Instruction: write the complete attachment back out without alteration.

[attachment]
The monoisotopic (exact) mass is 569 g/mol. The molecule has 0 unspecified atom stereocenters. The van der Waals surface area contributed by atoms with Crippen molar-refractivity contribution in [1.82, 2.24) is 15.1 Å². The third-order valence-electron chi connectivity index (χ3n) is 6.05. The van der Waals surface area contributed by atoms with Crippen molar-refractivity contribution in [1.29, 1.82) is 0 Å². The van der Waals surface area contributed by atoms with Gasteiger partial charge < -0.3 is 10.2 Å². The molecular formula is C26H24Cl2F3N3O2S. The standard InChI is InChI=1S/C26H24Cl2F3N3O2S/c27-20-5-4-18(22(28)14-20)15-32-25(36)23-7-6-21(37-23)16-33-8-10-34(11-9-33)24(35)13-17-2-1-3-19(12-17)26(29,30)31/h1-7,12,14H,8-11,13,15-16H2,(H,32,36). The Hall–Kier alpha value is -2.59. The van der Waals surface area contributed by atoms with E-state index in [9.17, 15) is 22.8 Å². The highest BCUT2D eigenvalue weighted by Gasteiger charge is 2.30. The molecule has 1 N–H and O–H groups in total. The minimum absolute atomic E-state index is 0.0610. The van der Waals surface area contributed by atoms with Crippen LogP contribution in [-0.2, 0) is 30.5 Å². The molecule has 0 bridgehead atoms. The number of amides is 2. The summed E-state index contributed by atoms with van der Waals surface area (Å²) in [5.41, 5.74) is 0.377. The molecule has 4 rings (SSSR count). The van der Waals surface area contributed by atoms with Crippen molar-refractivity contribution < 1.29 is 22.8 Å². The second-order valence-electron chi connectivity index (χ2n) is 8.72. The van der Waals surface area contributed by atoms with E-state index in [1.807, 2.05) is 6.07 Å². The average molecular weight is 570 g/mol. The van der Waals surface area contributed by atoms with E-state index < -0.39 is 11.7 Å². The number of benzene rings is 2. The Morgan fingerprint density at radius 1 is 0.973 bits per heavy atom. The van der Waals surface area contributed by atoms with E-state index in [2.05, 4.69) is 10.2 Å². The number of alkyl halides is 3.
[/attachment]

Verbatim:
The monoisotopic (exact) mass is 569 g/mol. The molecule has 0 unspecified atom stereocenters. The van der Waals surface area contributed by atoms with Crippen molar-refractivity contribution in [1.82, 2.24) is 15.1 Å². The third-order valence-electron chi connectivity index (χ3n) is 6.05. The van der Waals surface area contributed by atoms with Crippen molar-refractivity contribution in [1.29, 1.82) is 0 Å². The van der Waals surface area contributed by atoms with Gasteiger partial charge < -0.3 is 10.2 Å². The molecular formula is C26H24Cl2F3N3O2S. The standard InChI is InChI=1S/C26H24Cl2F3N3O2S/c27-20-5-4-18(22(28)14-20)15-32-25(36)23-7-6-21(37-23)16-33-8-10-34(11-9-33)24(35)13-17-2-1-3-19(12-17)26(29,30)31/h1-7,12,14H,8-11,13,15-16H2,(H,32,36). The Hall–Kier alpha value is -2.59. The van der Waals surface area contributed by atoms with E-state index in [9.17, 15) is 22.8 Å². The highest BCUT2D eigenvalue weighted by Gasteiger charge is 2.30. The molecule has 1 N–H and O–H groups in total. The minimum absolute atomic E-state index is 0.0610. The van der Waals surface area contributed by atoms with Crippen LogP contribution in [-0.2, 0) is 30.5 Å². The molecule has 0 bridgehead atoms. The number of amides is 2. The summed E-state index contributed by atoms with van der Waals surface area (Å²) in [5.41, 5.74) is 0.377. The molecule has 4 rings (SSSR count). The van der Waals surface area contributed by atoms with Crippen molar-refractivity contribution < 1.29 is 22.8 Å². The second-order valence-electron chi connectivity index (χ2n) is 8.72. The van der Waals surface area contributed by atoms with E-state index in [1.807, 2.05) is 6.07 Å². The average molecular weight is 570 g/mol. The van der Waals surface area contributed by atoms with E-state index < -0.39 is 11.7 Å². The number of benzene rings is 2. The Morgan fingerprint density at radius 1 is 0.973 bits per heavy atom. The van der Waals surface area contributed by atoms with E-state index in [2.05, 4.69) is 10.2 Å². The number of alkyl halides is 3.